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Who are the Young-Old?

Some older individuals still engage in physical activity and sports such as skiing.
Retired adults who are still active in the community are often referred to as young-old.
A senior who regularly plays active might be seen as a young-old.
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  • Written By: Mary McMahon
  • Edited By: Bronwyn Harris
  • Last Modified Date: 26 August 2014
  • Copyright Protected:
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    Conjecture Corporation
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The term “young-old” is sometimes used to describe older adults who are retired, but still active. The activity level of the young-old often defies stereotypes about normal behavior for older people, as many people are under the impression that retired people become inactive and detached from society, when in fact the opposite can be just as true. Thanks to advances in medical care, many retired people enjoy active lives long after retirement, and their activity level actually keeps them healthier.

Gerontologist Bernice Neugarten is generally credited with coming up with the idea of the young-old, describing this age group in the 1970s. She argued that existing age divisions were too divisive and not flexible enough. The young-old are generally placed between 55-65, ages which are not quite elderly, but not middle-aged either. Unlike the old-old, the young-old are capable of physical activity, and many of them use this capability.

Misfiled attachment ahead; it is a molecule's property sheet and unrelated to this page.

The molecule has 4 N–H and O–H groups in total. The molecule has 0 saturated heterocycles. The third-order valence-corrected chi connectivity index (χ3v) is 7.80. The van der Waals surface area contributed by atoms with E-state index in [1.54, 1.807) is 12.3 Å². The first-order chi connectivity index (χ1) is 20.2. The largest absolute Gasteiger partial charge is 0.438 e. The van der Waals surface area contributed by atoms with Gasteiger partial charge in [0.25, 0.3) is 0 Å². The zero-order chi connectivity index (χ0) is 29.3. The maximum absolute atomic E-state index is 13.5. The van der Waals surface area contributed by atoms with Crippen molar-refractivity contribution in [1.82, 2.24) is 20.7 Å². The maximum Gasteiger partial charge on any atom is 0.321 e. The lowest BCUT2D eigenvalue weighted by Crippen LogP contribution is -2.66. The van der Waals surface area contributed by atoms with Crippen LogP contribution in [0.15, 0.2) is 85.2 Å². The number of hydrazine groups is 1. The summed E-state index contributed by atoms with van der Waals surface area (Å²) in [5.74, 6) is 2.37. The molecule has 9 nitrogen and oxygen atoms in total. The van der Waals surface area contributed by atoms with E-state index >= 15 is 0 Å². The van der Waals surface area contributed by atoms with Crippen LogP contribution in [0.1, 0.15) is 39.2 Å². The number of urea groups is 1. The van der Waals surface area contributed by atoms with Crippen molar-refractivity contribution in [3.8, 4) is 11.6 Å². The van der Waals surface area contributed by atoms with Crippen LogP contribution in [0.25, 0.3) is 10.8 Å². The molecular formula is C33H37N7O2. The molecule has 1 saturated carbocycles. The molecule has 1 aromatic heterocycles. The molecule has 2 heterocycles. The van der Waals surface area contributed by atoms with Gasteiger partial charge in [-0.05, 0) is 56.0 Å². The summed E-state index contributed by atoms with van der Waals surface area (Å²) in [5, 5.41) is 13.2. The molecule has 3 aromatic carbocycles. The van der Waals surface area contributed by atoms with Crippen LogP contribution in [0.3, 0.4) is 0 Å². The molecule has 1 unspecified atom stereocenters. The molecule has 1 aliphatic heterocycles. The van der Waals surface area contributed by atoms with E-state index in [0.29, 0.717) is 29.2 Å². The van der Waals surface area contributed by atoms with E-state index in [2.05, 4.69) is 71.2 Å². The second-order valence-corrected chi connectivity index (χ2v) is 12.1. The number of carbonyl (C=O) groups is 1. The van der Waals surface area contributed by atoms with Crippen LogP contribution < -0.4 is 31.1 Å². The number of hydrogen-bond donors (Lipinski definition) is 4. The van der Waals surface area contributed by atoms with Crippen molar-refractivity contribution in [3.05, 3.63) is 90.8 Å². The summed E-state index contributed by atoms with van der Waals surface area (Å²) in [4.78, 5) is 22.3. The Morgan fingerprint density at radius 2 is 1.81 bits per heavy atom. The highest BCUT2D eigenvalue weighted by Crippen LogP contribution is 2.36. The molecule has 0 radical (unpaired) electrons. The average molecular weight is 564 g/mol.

After retirement, many of the young-old take advantage of newfound freedom to go adventuring, taking hiking trips, camping trips, and other treks all over the world. A number of travel agencies have even arisen to cater specifically to this demographic, providing trips with like-minded young-old. In some cases, these active older adults outshine members of younger generations, thanks to their high level of physical health.

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The young-old belie the stereotype that older people are fragile, withdrawn, and unable to keep up with progress in society. They are robust, healthy, engaged individuals who may choose to be active in their communities in addition to engaging in athletic activity which can include cycling, skiing, running, horseriding, rock climbing, rafting, and a variety of other activities.

Some members of the young-old chafe at stereotypes about the elderly, feeling that people unfairly classify them as frail and helpless, rather than judging them on their own merits. Some may choose to join organizations which fight ageism in an attempt to inform people about the diversity of older adults, and to lobby for laws which outlaw discrimination on the basis of age and support the goals of older adults.

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anon19149
Post 1

can i know the list of problems faced by older people

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